Many of the individuals interviewed for the collection are also the first of their kind—not merely the first in their families to achieve political success, but often “the first” in a larger sense. Assembly Member Deborah J. Glick is the first openly gay elected official in New York City history; Christine Quinn, who was New York City Council’s first openly lesbian Speaker; Crystal Hudson is the first gay Black woman elected to City Council, along with Kristin Richardson Jordan. Despite New York City’s long history of LGBTQ culture and activism, its history of LGBTQ politicians is comparatively short, and there’s clearly a long way to go. The interviewees seem to have a shared awareness that they represent a broader shift in the culture, and that there is still a lot of work to be done for the advancement of LGBTQ issues in New York.
Perhaps the most valuable resources accompanying the collection are the three curriculum units, a pedagogical component of the collection spearheaded by Stephen Petrus. The three curriculum lessons are: “LGBTQ Exclusion and Inclusion in the St. Patrick’s Day Parade from 1990-2016”; “LGBTQ Homeless Youth in New York City”; and “Exclusionary Zoning and the Decline of Sex Work in Times Square from 1994-1997.” These units are carefully curated with lesson objectives, relevant timelines and historical information, thorough evidentiary support, primary sources and images for student engagement, and overall serve as an excellent resource for NYC educators looking to introduce their students to LGBTQ history. Currently, Petrus is working to share these curriculum units with high school teachers and college instructors, to broaden public knowledge about LGBTQ New York City history, and to underscore the roles that the interviewed legislators played in the ongoing struggle for equality. These curriculum units need not be used in their entirety, nor do all three need to be taught together. They are flexible, independent curriculum modules that complement the oral history. A Seat at the Table is aptly titled. Encompassing the diverse backgrounds and varied stories of the interviewed legislators, the theme stitching the collection together is the consensus that LGBTQ visibility in politics and holding elected positions of power is critical. This is most poignantly addressed by City Council Member Jimmy Van Bramer in his discussion of queer political representation in Queens, in which he states: “If I was going to run for office, I wanted to do it in the neighborhood I grew up in… because I always understood from a very early, early time that queer people running for office is incredibly important. And even though the world has changed in so many ways, and we have so much more space to be who we are and so many more freedoms, it’s still important for young queer people to see powerful queer people. To see queer people in positions of power. At the seat of the table, making decisions.”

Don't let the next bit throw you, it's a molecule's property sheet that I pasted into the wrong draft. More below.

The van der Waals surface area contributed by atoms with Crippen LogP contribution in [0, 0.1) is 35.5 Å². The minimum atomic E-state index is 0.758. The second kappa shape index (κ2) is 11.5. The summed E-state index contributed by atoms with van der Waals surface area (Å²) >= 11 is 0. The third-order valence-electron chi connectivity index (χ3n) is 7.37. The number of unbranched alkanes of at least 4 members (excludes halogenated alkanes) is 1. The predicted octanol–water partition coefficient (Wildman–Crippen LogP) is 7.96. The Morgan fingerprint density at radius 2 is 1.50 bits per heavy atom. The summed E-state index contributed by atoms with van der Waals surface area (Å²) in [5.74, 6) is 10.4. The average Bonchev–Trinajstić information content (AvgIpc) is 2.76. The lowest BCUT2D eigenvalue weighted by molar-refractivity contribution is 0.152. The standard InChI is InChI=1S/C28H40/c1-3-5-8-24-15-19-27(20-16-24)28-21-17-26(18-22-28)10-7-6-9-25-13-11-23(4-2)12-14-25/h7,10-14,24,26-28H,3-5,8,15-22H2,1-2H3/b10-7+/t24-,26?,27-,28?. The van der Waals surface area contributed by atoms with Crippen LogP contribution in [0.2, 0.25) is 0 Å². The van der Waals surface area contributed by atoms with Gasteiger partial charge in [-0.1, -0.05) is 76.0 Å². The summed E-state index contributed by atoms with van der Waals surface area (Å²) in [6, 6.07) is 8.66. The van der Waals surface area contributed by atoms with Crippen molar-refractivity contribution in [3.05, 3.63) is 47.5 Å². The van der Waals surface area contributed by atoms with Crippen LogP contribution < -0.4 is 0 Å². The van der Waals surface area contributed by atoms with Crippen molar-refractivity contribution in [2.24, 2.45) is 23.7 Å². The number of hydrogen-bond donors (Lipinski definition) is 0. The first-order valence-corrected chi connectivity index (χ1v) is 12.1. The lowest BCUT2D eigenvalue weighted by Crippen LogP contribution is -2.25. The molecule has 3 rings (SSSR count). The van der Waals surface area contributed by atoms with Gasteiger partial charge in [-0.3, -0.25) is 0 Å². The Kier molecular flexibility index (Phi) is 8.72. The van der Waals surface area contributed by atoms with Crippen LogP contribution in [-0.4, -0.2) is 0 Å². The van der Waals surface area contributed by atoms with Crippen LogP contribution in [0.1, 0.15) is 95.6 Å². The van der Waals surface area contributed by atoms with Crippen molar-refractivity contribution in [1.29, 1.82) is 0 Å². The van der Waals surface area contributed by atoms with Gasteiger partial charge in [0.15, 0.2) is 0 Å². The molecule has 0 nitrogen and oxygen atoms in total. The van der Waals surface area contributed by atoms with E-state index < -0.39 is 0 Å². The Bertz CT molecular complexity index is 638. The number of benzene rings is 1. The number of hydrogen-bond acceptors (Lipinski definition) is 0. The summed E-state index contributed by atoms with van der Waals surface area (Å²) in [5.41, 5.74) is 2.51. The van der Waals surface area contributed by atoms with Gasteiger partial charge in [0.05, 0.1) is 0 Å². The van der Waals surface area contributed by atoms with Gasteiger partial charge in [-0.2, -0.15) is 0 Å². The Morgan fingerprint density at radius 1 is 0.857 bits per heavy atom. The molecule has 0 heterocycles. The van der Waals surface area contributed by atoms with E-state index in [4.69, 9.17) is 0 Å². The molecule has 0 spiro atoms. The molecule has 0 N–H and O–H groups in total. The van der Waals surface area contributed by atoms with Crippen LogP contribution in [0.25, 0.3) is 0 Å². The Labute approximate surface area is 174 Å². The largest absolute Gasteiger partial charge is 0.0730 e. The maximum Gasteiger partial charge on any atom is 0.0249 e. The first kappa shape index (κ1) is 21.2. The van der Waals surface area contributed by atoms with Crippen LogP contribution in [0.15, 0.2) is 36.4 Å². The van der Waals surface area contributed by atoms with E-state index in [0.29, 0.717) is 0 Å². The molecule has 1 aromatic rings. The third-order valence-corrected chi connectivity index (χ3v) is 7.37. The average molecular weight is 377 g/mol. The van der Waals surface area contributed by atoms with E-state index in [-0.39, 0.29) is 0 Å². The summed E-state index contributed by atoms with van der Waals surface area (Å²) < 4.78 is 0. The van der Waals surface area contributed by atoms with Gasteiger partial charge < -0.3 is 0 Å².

This sentiment is echoed by State Senator Thomas Duane, the first openly gay member of the New York State Senate. When asked why LGBTQ representation in politics matters, Duane says: “There is no substitute for a seat at the table. There just isn’t.”
Taken as a whole, the collection is greater than the sum of its parts. At a time when LGBTQ rights are increasingly under attack across the country, the combined testimonies of the NYC legislators resonate as both an affirmation of LGBTQ diversity and resilience and a call to political action. There truly is no substitute for a seat at the table.
Adam Kocurek is a History PhD candidate at The Graduate Center, CUNY. He specializes in 20th century American labor and cultural history, with an emphasis on LGBT history and histories of activism, gender, and sexuality. He teaches Modern American History at Hunter College. He also reviewed the virtual exhibition We Are Kind Of More: Gen Z Reframes Gender and Sexuality hosted by the Leslie-Lohman Museum of Art last year, which you can read here.